Tag Archives: sheep

Irish Marriage Proposal Tradition — The Sheep Rug


MB recently went on a trip to the Irish island of Inisheer, where she met a local man named Kevin at a bar.

“We went outside for a cigarette and he proposed to me. Like legitimately got on one knee and had his grandmother’s ring. I was so confused and I didn’t know what to do, so I took the ring and just didn’t reply.

“The next day I was like, ‘I need to return this ring.’ I went back to the bar because no one has like any form of communication. And I was like, ‘When does Kevin come?’ And they’re like, ‘Oh, he’ll be here after work.’ So I hung out until Kevin showed up. And then I was like, ‘Look, I can’t marry you. Here’s your ring back.’

“Kevin was like, ‘Oh, no, no, no, wait. I owe you a sheep. Do you want a sheep?’ I was like, ‘What do you mean? I’m leaving tomorrow. What am I supposed to do with a sheep?’ And he was like, ‘No, no. In Inisheer tradition, when you propose, you’re supposed to give a sheep as your proposal gift.’ I was like, ‘What do I do with a sheep? What do you expect me to do with that?’

“Kevin said sometimes people turn the sheep into a rug, so I was like, ‘Oh, okay. I’ll take a sheep rug, I guess.’ And I wrote down my address on a little piece of paper.

“I thought it was hilarious because I was not expecting to get an actual sheep rug in the mail from Kevin. But low and behold, two weeks after getting back to L.A., a box showed up with this sheep rug. It’s gorgeous. So yes, I did, in fact, get an engagement sheep rug from Kevin, the rubbish collector.


MB is a 20 year-old college student from New Jersey currently living in Los Angeles. She has traveled extensively and was in Ireland to film a documentary when this proposal occurred.

While she was not familiar with this specific Inisheer tradition, MB said she had heard of similar customs in other cultures. “It’s a tradition to present the woman with something that would appeal. So I feel like I had seen it, but I didn’t know that was an Irish thing.

“But this island also is super traditional, so it wasn’t super surprising. For context, the island is very small. Not a lot of technology. It’s a tourist destination now, but year-round, I think less than a hundred people live there. It’s all farmland. The only things that people do are own a shop or work on a farm or work on the ferry that runs to the mainland. So it’s very traditional. They all know each other, so there’s no need to text. They just go to the same place at the pub and knock on each other’s doors.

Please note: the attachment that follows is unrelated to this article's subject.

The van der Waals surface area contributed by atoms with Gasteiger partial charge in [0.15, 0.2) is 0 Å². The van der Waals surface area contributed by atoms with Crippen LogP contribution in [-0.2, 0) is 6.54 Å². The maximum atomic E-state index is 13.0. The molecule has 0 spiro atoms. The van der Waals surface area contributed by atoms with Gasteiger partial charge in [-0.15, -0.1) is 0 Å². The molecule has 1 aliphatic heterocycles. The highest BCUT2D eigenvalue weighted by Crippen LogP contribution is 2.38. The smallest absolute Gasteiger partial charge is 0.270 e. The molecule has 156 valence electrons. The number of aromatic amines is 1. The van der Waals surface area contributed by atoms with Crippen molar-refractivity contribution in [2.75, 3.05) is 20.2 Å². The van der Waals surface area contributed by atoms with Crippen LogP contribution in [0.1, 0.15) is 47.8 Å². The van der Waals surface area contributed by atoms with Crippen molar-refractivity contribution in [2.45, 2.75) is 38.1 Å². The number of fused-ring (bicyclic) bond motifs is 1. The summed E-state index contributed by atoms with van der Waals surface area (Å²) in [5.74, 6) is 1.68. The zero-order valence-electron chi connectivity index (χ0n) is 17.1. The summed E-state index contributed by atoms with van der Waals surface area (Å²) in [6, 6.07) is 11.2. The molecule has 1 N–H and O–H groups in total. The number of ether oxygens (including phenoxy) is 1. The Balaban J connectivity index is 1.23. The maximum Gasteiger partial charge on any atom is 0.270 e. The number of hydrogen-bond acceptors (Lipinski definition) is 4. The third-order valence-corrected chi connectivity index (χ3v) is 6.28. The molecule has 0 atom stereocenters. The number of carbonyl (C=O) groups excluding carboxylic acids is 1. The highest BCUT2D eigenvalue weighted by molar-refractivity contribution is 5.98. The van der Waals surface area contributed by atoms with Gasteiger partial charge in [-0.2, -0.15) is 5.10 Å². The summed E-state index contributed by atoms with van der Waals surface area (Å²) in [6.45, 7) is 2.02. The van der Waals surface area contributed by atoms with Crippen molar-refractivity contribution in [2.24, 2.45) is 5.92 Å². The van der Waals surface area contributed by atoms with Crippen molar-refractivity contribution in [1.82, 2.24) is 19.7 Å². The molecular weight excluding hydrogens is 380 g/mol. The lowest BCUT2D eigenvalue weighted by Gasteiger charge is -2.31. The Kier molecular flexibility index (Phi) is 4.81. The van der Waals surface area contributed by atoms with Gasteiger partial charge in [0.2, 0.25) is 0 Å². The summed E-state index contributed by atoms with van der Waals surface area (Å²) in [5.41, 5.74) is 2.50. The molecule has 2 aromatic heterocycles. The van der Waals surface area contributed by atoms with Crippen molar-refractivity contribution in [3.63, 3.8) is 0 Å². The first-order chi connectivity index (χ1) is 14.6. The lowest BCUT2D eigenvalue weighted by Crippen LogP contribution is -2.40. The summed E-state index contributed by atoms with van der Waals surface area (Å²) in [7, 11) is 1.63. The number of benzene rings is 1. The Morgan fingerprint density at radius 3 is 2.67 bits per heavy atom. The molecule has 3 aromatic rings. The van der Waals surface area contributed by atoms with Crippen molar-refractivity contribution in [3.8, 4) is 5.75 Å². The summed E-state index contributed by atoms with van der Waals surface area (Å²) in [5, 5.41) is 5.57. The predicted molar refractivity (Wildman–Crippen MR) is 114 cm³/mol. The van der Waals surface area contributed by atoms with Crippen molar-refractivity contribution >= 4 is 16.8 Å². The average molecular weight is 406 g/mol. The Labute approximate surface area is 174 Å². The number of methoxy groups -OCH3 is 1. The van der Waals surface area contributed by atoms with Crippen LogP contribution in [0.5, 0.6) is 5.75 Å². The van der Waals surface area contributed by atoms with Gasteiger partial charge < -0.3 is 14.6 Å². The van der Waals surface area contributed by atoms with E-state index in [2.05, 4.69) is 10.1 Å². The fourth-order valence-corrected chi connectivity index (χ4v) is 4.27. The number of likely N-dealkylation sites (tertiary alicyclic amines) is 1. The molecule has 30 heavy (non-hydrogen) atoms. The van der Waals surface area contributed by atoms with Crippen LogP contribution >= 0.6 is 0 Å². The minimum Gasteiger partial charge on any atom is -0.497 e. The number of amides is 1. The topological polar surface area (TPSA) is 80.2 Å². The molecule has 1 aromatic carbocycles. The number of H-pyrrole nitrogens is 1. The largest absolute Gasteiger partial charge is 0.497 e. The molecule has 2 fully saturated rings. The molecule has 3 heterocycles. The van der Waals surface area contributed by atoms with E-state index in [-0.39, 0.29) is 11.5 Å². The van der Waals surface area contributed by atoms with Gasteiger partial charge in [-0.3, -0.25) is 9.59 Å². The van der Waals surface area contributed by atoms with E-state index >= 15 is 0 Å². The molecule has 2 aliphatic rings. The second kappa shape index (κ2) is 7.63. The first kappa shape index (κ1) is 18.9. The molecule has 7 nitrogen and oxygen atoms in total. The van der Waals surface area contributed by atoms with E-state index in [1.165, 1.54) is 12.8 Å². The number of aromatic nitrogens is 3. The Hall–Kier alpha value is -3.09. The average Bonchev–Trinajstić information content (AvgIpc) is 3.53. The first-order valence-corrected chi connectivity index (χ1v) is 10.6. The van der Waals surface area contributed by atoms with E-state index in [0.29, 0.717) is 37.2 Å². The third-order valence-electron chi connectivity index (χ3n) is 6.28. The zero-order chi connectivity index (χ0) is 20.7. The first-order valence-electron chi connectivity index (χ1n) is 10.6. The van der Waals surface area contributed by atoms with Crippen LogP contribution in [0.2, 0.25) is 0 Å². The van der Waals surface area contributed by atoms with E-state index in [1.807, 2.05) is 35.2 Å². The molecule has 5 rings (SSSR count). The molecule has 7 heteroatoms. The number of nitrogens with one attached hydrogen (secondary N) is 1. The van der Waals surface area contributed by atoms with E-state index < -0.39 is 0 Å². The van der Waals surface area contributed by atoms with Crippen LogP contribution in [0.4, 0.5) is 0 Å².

MB said she plans to keep the sheep rug for a long time and keep telling this story for the rest of her life. “I cherish this sheep rug so much. I think it’s the best souvenir I could ever receive.

She also admitted that sometimes she feels like she insulted Irish marriage tradition, even though Kevin was very insistent. “Obviously, because I was doing the documentary, I wanted to talk to people and actually get to know the culture. But I did not expect to be proposed to. And coming in and then leaving … I don’t know. But he really didn’t give me an option. And who am I to turn down a sheep rug? That sounds awesome.”


Marriage is one of the most celebrated life milestones across cultures. Historically, marriage is what brings two families together, establishing kinship networks and serving to reproduce not only life but culture. Thus, as one of the most important societal rituals that transforms identity, marriage is surrounded by many traditions, including those related to the engagement as MB experienced.

MB was told that she would be given an older sheep. It is unclear to her whether the sheep rug she received was already made at the time of the proposal, so there is no way of knowing much about the sheep it came from. Nonetheless, it is interesting that she was not given a young sheep to symbolize fertility, which is an important theme across diverse wedding traditions. Giza Roheim’s research, “Wedding Ceremonies in European Folklore,” explores other iterations of such themes.